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Whenever prospective students ask me what I wish I would have known at the start of OT school, I always say the same thing: find something removed from OT school that you love doing, and keep consistent with it. Finding balance during your few years learning how to be an OT practitioner is a key part of preventing burnout and enhancing the learning experience in the classroom. Prioritizing your life outside of school is so important because it directly influences the kind of professional you are when you graduate. In this blog, I’m taking the time to write about my favorite non-OT related occupation: indoor cycling.

I began indoor cycling consistently in 2019 after I signed up for a class with an on-campus club I was a part of. My first class was rocky: I slept through my alarm, showed up late, and my foot got unclipped from the bike so I wasn’t able to take half of the class. Luckily, thanks to a new rider feedback form, the studio gave me a free class to try again, so I gave it another shot. This second class is where my love for cycling sprouted.

SoulCycle advertises itself as an “immersive and intense full-body workout,” and I can certainly attest to that. I fell in love with SoulCycle because I appreciated being able to work out both my body and my mind during class, mindfully listening to the inspiring words the instructors spoke while also cuing the exercise progression. I loved the classes so much that I ended up working for the company as Front Desk staff, something that I do even to this day while in OT school.

My love for indoor cycling exemplifies the power of meaningful occupations. Through the activity, I am able to provide myself a just-right challenge, keeping me engaged and motivated each time I go. Because of my commitment to this occupation, I am able to live a more balanced lifestyle in which my life isn’t consumed with only school and work. I’ve been able to remind myself that I am not just an occupational therapy student and have a life outside of school that I value and prioritize. I’m a well-rounded occupational being! This is something I think OT graduate students tend to forget, which is why I’m trying to remind others through this blog.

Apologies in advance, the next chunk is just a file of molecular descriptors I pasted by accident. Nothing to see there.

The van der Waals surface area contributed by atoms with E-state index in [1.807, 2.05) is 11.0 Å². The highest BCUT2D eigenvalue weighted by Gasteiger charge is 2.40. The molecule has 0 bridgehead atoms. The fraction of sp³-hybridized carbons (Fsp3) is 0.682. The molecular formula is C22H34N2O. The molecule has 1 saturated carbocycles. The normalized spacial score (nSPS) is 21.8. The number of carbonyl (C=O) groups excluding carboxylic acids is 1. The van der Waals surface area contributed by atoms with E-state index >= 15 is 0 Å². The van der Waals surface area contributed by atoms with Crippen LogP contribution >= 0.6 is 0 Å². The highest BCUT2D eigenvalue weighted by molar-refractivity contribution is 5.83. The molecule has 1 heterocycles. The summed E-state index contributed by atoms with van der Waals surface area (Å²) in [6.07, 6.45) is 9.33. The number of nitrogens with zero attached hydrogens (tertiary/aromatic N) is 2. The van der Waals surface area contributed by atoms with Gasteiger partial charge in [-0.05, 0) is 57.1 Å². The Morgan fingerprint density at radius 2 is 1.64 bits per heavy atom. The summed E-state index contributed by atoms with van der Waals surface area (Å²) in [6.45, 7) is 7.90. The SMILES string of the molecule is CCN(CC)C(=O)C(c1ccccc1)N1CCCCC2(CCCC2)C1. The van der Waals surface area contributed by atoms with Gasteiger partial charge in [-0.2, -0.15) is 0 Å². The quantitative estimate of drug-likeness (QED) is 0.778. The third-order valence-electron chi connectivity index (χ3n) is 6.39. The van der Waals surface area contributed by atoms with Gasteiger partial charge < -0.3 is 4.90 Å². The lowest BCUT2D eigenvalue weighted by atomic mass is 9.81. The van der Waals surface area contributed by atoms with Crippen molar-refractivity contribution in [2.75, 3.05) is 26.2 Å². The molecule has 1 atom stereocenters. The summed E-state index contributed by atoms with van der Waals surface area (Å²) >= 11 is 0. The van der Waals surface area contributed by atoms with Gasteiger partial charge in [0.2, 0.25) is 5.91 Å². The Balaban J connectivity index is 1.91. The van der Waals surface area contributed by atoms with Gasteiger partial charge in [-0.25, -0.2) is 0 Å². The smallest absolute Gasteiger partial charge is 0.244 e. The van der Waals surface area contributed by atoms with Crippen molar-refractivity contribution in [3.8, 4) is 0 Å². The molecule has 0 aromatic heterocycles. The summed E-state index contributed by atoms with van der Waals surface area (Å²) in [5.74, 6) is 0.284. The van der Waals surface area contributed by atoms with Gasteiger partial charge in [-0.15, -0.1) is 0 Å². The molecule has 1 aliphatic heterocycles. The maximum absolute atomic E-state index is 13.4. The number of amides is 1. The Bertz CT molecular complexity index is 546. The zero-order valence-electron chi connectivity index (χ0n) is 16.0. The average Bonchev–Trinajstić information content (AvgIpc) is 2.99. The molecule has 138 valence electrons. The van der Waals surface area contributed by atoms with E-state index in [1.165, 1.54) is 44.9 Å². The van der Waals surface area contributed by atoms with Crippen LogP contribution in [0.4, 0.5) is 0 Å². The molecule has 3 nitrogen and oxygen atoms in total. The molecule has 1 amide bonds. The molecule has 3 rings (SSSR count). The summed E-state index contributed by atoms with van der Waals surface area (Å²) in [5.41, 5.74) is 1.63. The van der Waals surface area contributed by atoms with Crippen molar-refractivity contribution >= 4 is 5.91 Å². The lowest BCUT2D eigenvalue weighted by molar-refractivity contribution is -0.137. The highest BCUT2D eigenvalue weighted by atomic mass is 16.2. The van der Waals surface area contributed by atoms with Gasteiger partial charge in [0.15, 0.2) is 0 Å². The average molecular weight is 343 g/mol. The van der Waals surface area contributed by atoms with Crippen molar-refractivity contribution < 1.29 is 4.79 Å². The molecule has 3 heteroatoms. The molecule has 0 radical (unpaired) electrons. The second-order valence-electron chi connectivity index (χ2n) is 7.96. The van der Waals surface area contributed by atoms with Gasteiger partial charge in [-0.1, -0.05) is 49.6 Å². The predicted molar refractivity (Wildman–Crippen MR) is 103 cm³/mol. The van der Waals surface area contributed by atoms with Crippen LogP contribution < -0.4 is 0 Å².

4 years later and nearly 500 classes later, I still consider indoor cycling one of my favorite occupations. Truly, I am so grateful for SoulCycle’s ability to keep me grounded during the trials and tribulations of school.

Tania

New Year, New Me? >

by Tania

Classes Community Diversity First-Gen School/Life Balance

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Starting a new year can feel weird at times because there is this weird societal pressure of being the best new version of yourself. However, if you ask me, I am already a different person from 5 months ago. In fact, each day we evolve. At times, we sit reminiscing on the things we didn’t accomplish the years before. Our minds go on and on about the should ofs and could ofs but we don’t have control over those anymore.

Maybe this year is not about reinventing or being the newest best version of yourself but instead about being patient, caring, and loving to the person you are right now. I invite you to instead or in conjunction with writing new year’s resolutions, take the time to celebrate ALL your accomplishments (big and small) and appreciate your life’s journey. This year block the outside noise!